2010. november 19., péntek

Getting the BIOS serial number


Different BIOS manufacturers have placed the serial numbers and other BIOS information in different memory locations, so the code you can usually find in the net to get this information might work with some machines but not with others...


For a simple copy-protection scheme we need to know whether the machine that is executing our application is the one where it was installed. We can save the machine data in the Windows Registry when the application is installed or executed for the first time, and then every time the application gets executed we compare the machine data with the one we saved to see if they are the same or not.

But, what machine data should we use and how do we get it? In a past issue we showed how to get the volume serial number of a logical disk drive, but normally this is not satisfying for a software developer since this number can be changed.

A better solution could be using the BIOS serial number. BIOS stands for Basic Input/Output System and basically is a chip on the motherboard of the PC that contains the initialization program of the PC (everything until the load of the boot sector of the hard disk or other boot device) and some basic device-access routines. Unfortunately, different BIOS manufacturers have placed the serial numbers and other BIOS information in different memory locations, so the code you can usually find in the net to get this information might work with some machines but not with others. However, most (if not all) BIOS manufacturers have placed the information somewhere in the last 8 Kb of the first Mb of memory, i.e. in the address space from $000FE000 to $000FFFFF. Assuming that "s" is a string variable, the following code would store these 8 Kb in it:

SetString(s, PChar(Ptr($FE000)), $2000); // $2000 = 8196

We can take the last 64 Kb to be sure we are not missing anything:

SetString(s, PChar(Ptr($F0000)), $10000); // $10000 = 65536

The problem is that it's ill-advised to store "large volumes" of data in the Windows Registry. It would be better if we could restrict to 256 bytes or less using some hashing/checksum technique. For example we can use the SHA1 unit (and optionally the Base64 unit) introduced in the issue #17 of the Pascal Newsletter:


The code could look like the following:

uses SHA1, Base64;

function GetHashedBiosInfo: string;
  SHA1Context: TSHA1Context;
  SHA1Digest: TSHA1Digest;
  // Get the BIOS data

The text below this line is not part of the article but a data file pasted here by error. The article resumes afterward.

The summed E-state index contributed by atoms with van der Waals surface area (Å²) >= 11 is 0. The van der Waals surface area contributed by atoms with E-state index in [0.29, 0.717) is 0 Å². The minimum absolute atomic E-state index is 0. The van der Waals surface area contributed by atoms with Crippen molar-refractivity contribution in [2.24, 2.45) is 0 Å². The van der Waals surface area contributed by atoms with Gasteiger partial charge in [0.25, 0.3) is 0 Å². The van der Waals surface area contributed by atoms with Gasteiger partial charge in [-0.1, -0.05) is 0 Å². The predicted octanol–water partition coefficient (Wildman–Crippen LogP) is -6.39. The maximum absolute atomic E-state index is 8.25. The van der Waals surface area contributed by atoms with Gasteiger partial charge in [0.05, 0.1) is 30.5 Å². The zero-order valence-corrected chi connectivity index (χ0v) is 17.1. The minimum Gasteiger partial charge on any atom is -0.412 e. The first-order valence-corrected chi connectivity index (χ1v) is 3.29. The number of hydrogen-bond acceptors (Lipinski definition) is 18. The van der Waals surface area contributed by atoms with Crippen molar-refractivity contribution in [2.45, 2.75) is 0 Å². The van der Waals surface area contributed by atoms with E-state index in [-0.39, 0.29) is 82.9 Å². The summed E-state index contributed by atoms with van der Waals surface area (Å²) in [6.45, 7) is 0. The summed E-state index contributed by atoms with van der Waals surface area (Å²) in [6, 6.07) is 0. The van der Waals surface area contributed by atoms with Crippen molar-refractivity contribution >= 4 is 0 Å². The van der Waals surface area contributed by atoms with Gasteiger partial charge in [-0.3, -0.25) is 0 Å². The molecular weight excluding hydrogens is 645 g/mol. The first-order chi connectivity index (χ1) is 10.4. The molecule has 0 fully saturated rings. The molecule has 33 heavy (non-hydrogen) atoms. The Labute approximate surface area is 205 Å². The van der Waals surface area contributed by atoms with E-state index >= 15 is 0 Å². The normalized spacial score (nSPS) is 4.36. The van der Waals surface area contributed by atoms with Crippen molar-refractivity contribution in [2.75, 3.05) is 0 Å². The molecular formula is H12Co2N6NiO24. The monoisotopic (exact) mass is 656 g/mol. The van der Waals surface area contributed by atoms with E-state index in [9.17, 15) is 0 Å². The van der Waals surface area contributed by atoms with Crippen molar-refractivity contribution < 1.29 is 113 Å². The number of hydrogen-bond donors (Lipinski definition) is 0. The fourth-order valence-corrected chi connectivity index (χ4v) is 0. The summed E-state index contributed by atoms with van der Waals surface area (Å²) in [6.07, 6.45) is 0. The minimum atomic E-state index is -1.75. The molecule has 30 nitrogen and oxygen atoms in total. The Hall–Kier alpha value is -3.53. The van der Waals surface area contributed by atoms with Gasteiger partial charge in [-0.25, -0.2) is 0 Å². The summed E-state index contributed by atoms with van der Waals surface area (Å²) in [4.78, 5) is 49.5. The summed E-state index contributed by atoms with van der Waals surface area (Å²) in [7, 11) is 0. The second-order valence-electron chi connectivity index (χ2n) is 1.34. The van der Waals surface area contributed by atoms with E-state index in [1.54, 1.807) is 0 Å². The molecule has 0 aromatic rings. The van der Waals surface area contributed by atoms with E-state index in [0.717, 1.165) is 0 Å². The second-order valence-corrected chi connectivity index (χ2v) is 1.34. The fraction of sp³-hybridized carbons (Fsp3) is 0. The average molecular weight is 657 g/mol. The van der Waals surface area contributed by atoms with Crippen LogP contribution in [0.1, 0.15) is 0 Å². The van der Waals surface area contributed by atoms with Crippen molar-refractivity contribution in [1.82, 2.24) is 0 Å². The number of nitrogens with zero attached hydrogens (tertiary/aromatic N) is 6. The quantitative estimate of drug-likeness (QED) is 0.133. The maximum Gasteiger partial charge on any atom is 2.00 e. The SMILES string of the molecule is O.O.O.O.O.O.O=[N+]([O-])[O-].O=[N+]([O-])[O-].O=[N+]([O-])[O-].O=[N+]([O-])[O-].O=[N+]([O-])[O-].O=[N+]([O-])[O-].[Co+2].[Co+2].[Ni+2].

SetString(Result, PChar(Ptr($F0000)), $10000);
  // Hash the string
  SHA1Update(SHA1Context, PChar(Result), Length(Result));
  SHA1Final(SHA1Context, SHA1Digest);
  SetString(Result, PChar(@SHA1Digest), sizeof(SHA1Digest));
  // Return the hash string encoded in printable characters
  Result := B64Encode(Result);

This way we get a short string that we can save in the Windows Registry without any problems.

The full source code example corresponding to this article is available for download:


The full source code example of this article is available for download:



If we wanted to display the BIOS information we should parse the bytes to extract all null-terminated strings with ASCII printable characters at least 8-characters length, as it is done in the following function:

function GetBiosInfoAsText: string;
  p, q: pchar;
  q := nil;
  p := PChar(Ptr($FE000));
    if q <> nil then
      if not (p^ in [#10, #13, #32..#126, #169, #184]) then
        if (p^ = #0) and (p - q >= 8) then
          Result := Result + TrimRight(string(q)) + #13#10;
        q := nil;
    else if p^ in [#33..#126, #169, #184] then
      q := p;
  until p > PChar(Ptr($FFFFF));
  Result := TrimRight(Result);

Then we can use the return value for example to display it in a memo:

procedure TForm1.FormCreate(Sender: TObject);
  Memo1.Lines.Text := GetBiosInfoAsText;

Component Download: http://www.latiumsoftware.com/download/p0020.zip

Copyright (c) 2001 Ernesto De Spirito
Visit: http://www.latiumsoftware.com/delphi-newsletter.php

Maarten de Haan:

Because the writer peeks into low mem, this probably will not work on all NT-like platforms. (WinNT, Win2000 and WinXP). On these platforms it is forbidden for an application to read / write outsite the space reserved and given to the application. If you do so, NTDLL.DLL will catch the reading / writing instruction and issue an error. It is also not possible to directly read or write to ports (like COM / LPT) under these operating systems.

It is very difficult to write a LPT- or COM-portdriver, which works on NT-like platforms. I have found some literature about it, in case you are interested:


In order to communicate with ports under NT they all make use of a small program (*.sys) which is called by the main (Delphi) IO-program. This *.sys driver is not written in Delphi but in asm.

I have never seen a working method to read the BIOS date under NT-like platforms. But it can be done, I'm sure! The program: "Sandra" does it. See: http://www.sisoftware.co.uk/index.php?dir=&location=sware_dl&lang=en

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